Electricity Bane Of Nigeria’s Manufacturing Industry – Adesina

According to him, the load shedding and unreliable power have made the cost of manufacturing extremely high and uncompetitive.

Mr. Akinwunmi Adesina is the president of African Development Bank / Photo credit:

The President of African Development Bank (AfDB), Dr. Akinwunmi Adesina, says lack of electricity among other factors limit industrial manufacturing in Nigeria.

The AfDB President, said this while presenting a lecture at the Business Day Chief Executive Officers (CEO) Forum in Lagos.

The lecture titled: “The Day the Lion Roared! Making Nigeria a Global Industrial and Economic Giant”.

”Today, capacity utilisation of factories hovers around 40 per cent compared to desired 70 per cent.

”The reality is that firms are moving to other neighboring countries, where there is greater macroeconomic stability, enabling environment, with better ease of doing business.

”To be a manufacturer in Nigeria is not an easy venture. You succeed not because of ease of doing business, but by surmounting several constraints that limit industrial manufacturing.

”The major challenge facing the industry in Nigeria is the high cost and unreliability of supply of electricity,”he said.

According to him, the load shedding and unreliable power have made the cost of manufacturing extremely high and uncompetitive.

He said most manufacturing companies do self-provision on energy, with dependence on generators, diesel and heavy fuel oil.

According to the AfDB president, the emissions from these energy sources makes them brown industries and not green industries.

He said: ‘it has been estimated by the International Monetary Fund (IMF) that Nigeria loses 29 billion dollars annually due to lack of and unreliable power supply or 5.8 per cent of its GDP.”

“Also, that Nigerians spend 14 billion dollars per year on generators and fuel.

“The Manufacturers Association of Nigeria, said industries spend N93.1 billion on alternative energy in 2018. No business can survive in Nigeria without generators.

”Unless Nigeria decisively tackles its energy deficiency and reliability, its industries will remain uncompetitive,” he said.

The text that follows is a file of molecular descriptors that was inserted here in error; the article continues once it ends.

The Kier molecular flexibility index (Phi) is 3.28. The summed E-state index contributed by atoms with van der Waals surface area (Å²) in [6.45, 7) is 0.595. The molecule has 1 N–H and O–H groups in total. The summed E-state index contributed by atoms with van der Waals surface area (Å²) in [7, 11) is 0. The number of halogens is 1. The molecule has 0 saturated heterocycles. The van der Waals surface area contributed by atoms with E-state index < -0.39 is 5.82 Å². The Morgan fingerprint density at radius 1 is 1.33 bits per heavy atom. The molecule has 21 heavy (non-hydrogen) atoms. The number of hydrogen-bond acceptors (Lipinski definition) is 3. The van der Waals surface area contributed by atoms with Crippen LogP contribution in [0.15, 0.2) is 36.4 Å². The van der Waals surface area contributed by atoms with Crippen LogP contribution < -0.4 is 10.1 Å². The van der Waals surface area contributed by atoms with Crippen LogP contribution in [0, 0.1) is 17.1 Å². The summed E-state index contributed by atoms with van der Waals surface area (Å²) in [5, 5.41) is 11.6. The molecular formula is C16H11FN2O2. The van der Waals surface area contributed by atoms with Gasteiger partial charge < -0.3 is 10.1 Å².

Adesina said there should be massive investments in gas to power.

He said this would ensure stable baseload power for industries, hydropower resources, large scale solar systems and direct power preferentially to industries.

This, he said would support industrial mini grids to concentrate power in industrial zones.

He called for more efficient utilities, reduce technical and non-technical losses in power generation, transmission, and distribution systems.

The AfDB boss said the bank had invested massively in the Nigeria’s power sector to support the implementation of the Power Sector Recovery Programme.

”The Bank provided 200 million dollars for the Nigeria Electrification Project, designed to fill the electricity access gap in Nigeria.

” We have also invested 257 million dollars in the Nigeria Transmission project, to strengthen grid power evacuation and regional interconnection.

”The Bank has inauguratef the Desert to Power initiative, a 20 billion dollar project to provide electricity for 250 million people across 11 countries of the Sahel, including Northern Nigeria.

”This initiative will draw lessons from successful projects already financed by the Bank, including the Noor Ouarzazate solar PV power project in Morocco and the Ben Ban solar project in Egypt,”he said.

Adesina said that industrial development was also constrained by poor state of transport, ports and logistic infrastructure.

On the Africa Continental Free Trade Area (AfCFTA), Adesina said it presented a huge opportunity for Nigeria to drive an export-driven industrial manufacturing pathway.

He urged Nigeria to take advantage of the opportunities therein to dive its economy. (NAN)

Written by The Interview Editors

The Interview is a niche publication, targeting leaders and aspiring leaders in business, politics, entertainment, sports, arts, the professions and others within society’s upper middle class and high-end segment in Nigeria.

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